Loving God on Fridays:
Play as Spiritual Discipline
TGIF, Thank God it’s Friday. Most people love Friday. It is the beginning of the weekend. The end of drudgery, school, cubicles, commutes and the beginning of fun, diversion, the weekend. Chores can wait till Saturday morning and homework till Sunday night. Friday is reserved for fun. Thank God it’s Friday. But, that begs the question, do we really thank God for Friday? Can Fridays and all that Friday stands for be an act of loving God? Can we love God in our diversion and play?
If you were applying for the job of being a child, how would the job description read? Not a job description written by adults, but a true job description of a child, written by children. I think it would read something like:
The job requires first and foremost an unwavering commitment and desire to play. The applicant must be creative, full of imagination, and filled with a spirit of discovery and wonder. This person must be able to celebrate and be awestruck by the simplest and most mundane discoveries. They must be amazed by a plane flying overhead, seeing the bigness of Lake Tahoe and find dirt incredibly interesting.
Children play. They major in play. Why? Because it’s fun, because it gives them pleasure, because it is enjoyable.
The other day I was playing with Whitworth out in the front yard, or I was actually just observing him play with his little plastic lawn mower, which he absolutely loves. Playing with the lawn mower means just pushing it around, every once in a while pausing to look up at the tree or check out some grass or asking for help when he runs into an insurmountable obstacle. While observing him play, of course I got antsy and decided to actually push around my lawnmower, to get something done to be productive.
Here’s the question? Why couldn’t I just be content watching or even better playing with Whitworth? It’s not because it wasn’t fun or because I’m afraid of looking silly pushing around a plastic lawn mower, come to Munchies or Crew and you will see me being silly. Really its because I have a drive to get something done, I have an almost constant nagging feeling that I need to be productive, and make good use of my time.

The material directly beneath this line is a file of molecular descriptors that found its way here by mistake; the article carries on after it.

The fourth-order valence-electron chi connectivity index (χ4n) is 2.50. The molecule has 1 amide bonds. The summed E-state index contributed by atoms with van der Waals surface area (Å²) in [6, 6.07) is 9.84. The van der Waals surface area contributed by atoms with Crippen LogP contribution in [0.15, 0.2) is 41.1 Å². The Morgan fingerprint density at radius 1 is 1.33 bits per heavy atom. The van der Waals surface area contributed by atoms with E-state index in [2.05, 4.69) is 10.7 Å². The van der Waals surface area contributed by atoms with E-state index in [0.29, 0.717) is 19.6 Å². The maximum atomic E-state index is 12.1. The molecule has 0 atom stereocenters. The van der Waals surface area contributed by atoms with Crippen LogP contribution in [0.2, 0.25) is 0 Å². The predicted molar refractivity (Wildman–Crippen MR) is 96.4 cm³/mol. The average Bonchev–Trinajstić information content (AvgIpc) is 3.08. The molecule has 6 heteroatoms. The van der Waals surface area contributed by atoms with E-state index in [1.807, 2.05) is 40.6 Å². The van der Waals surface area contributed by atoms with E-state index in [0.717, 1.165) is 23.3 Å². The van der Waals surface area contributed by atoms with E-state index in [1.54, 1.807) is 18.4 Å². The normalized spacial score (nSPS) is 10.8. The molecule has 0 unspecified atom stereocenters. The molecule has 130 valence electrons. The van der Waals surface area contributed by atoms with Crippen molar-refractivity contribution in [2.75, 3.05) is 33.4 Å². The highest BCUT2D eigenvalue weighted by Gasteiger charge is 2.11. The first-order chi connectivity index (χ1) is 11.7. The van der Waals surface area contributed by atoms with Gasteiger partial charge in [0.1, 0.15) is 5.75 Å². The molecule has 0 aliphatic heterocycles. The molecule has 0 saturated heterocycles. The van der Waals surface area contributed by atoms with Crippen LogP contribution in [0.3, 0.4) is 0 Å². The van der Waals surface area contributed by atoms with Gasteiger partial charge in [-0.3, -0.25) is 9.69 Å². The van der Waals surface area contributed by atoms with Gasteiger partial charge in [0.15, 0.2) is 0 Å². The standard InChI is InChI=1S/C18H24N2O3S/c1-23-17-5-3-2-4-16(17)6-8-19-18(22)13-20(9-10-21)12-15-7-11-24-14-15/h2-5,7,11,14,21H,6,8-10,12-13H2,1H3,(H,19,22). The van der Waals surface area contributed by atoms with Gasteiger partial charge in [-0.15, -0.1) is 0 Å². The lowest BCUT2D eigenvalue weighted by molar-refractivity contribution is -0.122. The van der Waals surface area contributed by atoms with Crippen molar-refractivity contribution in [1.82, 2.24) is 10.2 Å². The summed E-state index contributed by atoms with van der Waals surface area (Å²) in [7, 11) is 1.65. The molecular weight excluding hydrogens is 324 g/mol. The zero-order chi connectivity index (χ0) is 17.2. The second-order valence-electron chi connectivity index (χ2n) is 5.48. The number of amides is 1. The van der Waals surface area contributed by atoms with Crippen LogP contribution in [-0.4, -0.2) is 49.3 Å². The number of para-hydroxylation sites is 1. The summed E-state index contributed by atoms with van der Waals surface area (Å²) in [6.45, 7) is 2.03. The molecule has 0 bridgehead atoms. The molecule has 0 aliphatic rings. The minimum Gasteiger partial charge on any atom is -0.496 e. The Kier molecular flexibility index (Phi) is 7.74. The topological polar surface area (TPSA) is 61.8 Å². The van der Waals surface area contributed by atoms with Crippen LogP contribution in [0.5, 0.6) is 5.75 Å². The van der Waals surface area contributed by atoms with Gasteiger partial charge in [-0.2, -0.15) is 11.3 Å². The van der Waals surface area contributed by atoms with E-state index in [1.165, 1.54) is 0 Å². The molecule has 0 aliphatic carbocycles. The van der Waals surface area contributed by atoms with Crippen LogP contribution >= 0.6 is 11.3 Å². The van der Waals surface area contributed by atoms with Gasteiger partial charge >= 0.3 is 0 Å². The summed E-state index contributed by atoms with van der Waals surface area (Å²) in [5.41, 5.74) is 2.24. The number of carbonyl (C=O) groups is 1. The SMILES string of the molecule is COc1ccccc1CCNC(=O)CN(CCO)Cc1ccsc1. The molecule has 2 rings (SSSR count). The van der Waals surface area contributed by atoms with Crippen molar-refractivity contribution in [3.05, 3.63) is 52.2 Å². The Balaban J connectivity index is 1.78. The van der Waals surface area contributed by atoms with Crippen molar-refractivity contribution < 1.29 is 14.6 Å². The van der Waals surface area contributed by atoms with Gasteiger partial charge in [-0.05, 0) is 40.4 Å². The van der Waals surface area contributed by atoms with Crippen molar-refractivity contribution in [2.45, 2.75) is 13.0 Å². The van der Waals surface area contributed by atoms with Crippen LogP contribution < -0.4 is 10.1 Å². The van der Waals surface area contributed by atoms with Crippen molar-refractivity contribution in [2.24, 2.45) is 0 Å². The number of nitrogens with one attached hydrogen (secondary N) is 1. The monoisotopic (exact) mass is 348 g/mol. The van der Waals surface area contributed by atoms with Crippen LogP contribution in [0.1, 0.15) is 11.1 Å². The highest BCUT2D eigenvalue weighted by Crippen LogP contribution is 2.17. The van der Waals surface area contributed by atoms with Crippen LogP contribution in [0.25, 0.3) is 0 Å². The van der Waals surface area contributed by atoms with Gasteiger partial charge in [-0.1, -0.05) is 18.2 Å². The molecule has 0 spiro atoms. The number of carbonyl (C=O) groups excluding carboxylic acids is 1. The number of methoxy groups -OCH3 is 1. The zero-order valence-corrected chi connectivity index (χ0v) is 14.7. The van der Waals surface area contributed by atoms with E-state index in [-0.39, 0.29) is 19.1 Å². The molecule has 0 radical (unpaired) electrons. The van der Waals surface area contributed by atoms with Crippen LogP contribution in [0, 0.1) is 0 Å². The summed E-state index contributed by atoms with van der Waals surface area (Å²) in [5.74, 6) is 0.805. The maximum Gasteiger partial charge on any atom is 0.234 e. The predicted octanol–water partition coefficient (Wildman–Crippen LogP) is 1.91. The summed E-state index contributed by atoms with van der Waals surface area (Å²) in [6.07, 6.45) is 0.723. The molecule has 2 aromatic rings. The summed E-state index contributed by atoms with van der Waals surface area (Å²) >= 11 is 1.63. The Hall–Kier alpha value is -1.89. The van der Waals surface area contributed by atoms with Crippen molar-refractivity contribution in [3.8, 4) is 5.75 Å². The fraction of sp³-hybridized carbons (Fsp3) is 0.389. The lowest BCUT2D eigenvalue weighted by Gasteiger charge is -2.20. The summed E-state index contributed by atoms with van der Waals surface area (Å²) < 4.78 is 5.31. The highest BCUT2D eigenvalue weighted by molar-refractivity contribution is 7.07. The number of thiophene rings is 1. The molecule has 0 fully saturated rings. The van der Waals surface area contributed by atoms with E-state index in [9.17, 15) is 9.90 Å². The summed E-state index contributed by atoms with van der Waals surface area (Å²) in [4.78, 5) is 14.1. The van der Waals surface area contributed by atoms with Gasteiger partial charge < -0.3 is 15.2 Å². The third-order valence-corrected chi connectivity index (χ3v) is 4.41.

This is one of the sicknesses or idols of our culture, productivity. The ability of an action to produce something is what makes it valuable. American culture places high value on our ability to produce and consume. So much value that it becomes what defines us. The ability to produce and consume, to earn a living, to buy what we need or even better what we want, and to buy what we want for our children is the lens through which we determine the value of our activity and our self-worth.
And, so I couldn’t just sit there and just play with Whitworth because I needed to be productive, to do something of value. Which, tells me that I don’t value play? And, I would venture to say that most adults formed by a culture that worships a person’s ability to produce and consume, at the very least under value play.
Now some of you may object and say, I love my Fridays, I can’t wait for the weekend so that I can play. But, are we really engaging in play on Friday nights or any other night for that matter? Or are we just exercising our abilities to consume leisure activities with the hopes that they might give us some peace or pleasure after a long week. Is leisure really play or is it just another product offered for our consumption, that is if we have been productive enough to get the means to be able to consume it. Brazilian Theologian Rubem Azevedo Alves challenges us to think about if our entertainment and leisure activities really qualify as play. He writes:
Indeed, one of the contradictions of our time is that exactly the society dominated by the logic of production and consumption (which is the negation of play), presents itself as the only one able to deliver play—as one of its products, to be consumed. It brags about its power to transform the world into a play ground (although tickets are required. . .). But play is no longer play. . . It is delivered as a product of the consumption society. And play . . . becomes entertainment, the filling of empty time, fun for a dwarfed imagination, escape from boredom. Is not this the promise which is behind the leisure promised by guaranteed income?
Is leisure really play? Is going out for drinks really play or is it just an escape? Is it just an artificial means for connection, for the connection that we really desire in deep relationships.
Is sitting in the same room as our children all fixed to different screens engaged in our own virtual worlds, movies, facebook and games really play?
Is entertainment in the form of sitting on the couch vegged out in front of a TV really play?
Entertainment and leisure activities offered for our consumption reinforce our need to be productive and many of them only provide temporary escapes, fleeting moments of pleasure and short-lived connection with others.
What we need is not to be entertained but to play. What we need is to be unproductive and to play. What we need is to become like children, whose job it is to play.